The issue of securities pricing for purposes of portfolio valuation is now front-page news (see last Friday's Wall Street Journal, for starters), seemingly every day. And with good reason: it gets to the very root of the trust relationship that (should) exist between portfolio managers and their investors, as well as the integrity of financial reporting.
Oh, yes, and the implications for investors are literally in the trillions of dollars, when one takes into account management and performance fees (hedge funds and long-only funds) and stock market valuation (banks, investment banks, insurance companies and publicly-traded asset managers).
With all that is at stake, wouldn't you think that the framework used to address this issue would be pretty objective and well-known by all? Well, if you thought that, you'd be pretty disappointed. The procedures for marking books are almost as varied today as when I started in the derivatives business in the early 1990s, when one could (and did) get incredibly creative when it came to marking incredibly complex books of correlation risk that lacked any kind of liquidity.
Bottom line: the issue is the same today as it has been for decades, with little in the way of improvement. Why? Because it has to do with one thing and one thing only: P&L and compensation. Because this is what makes the markets go around.
So if you'd indulge me for just a minute, I'd like to step away from the issues of P&L and compensation and to try and think about this issue rationally and pragmatically, and from the perspective of an investor. As an investor, what do I really care about?
- That the financial statements reflect both value and intention;
- That the financial statements truly represent Management's view of the business; and
- That, where possible, market-based pricing is used for financial reporting purposes.
As a pragmatist and as an investor, I know that market-based prices for all securities are sometimes either impossible or not reflective of true prices if my manager had to move the entire position. So assuming that I am using market prices in circumstances where they are available, what about the rest of my positions? I'd say that I'd want to know if the positions are held for trading (short-term) or investment (long-term). This gets to the issue of intention.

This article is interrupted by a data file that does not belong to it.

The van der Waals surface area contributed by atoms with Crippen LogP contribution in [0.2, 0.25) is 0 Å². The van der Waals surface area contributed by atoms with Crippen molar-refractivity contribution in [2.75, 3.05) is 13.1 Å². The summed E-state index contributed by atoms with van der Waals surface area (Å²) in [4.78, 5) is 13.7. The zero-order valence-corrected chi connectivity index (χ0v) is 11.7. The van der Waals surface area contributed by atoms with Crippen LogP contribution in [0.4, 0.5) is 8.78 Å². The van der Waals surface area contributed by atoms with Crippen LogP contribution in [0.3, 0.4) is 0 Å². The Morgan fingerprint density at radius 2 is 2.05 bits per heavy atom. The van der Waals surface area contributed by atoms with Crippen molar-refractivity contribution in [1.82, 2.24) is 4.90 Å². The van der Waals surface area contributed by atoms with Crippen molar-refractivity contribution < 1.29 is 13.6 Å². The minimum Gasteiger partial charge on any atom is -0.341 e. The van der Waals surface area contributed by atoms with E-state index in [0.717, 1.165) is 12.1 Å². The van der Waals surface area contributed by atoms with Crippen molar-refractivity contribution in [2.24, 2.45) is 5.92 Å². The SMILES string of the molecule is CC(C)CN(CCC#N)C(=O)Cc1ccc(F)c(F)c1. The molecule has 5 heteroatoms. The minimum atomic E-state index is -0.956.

If positions are held for trading, meaning that short-term assets are being funded with short-term liabilities, then you've got to use either market prices or prices privately received from, say, five dealers, who are quoting based upon taking the bid (or at least the mid) side of the trade. And these are the prices that should be used for both NAV and performance fee calculations for funds, and carrying values for banks and other kinds of asset managers.
Let me repeat: If the asset is a trading asset funded with short-term trading liabilities, then you need true marks. No marking to model. Period. Because as we all know, models don't begin to reflect the realities of financial distress, and are inevitably skewed in favor of the manager, if not intentionally then at least subliminally because managers, by definition, tend to love their positions.
Conversely, if positions are held for investment, it must be demonstrated that such investments are funded with liabilities of like or longer duration. This way, an investor can take comfort in knowing that while the values used might not be market-based, the manager can ride out adverse market conditions and not be forced to liquidate at the worst time. However, investment assets should not attract performance compensation until they are sold, and Management must provide clear documentation as to the process used to value these assets for NAV calculation purposes.
This necessarily sets a higher return threshold for investment assets relative to trading assets, as should be the case: If one is giving up liquidity and the ability to collect quarterly performance compensation, then the expected return on these assets better be huge. This is where Management's view comes into play. This approach treats investment assets as if they were private equity in nature, being funded with long-term liabilities and attracting performance fees only when sold.
Therefore, a well-balanced manager would likely have a book largely made up of trading assets, with a lesser amount of extremely high-conviction investment assets that represent call options in a book of less volatile, lower expected-value constituents. So I am advocating a hybrid hedge fund/private equity valuation model to address the issues that have dominated the headlines since the subprime crisis broke out, but have really existed for decades.
From my perspective liquidity has always been the litmus test for managers; if you want to have a bunch of illiquid assets, then you should be able to support them with appropriate duration financing and defer performance fee gratification until performance has been proven. Otherwise, get those marks, guys. And if they suck, which they invariably will, too bad. You can't have everything. But investors need some stability, reason and fairness in financial reporting. I believe that if my approach had been used starting early this year, we might have seen problems emerging far earlier then we did.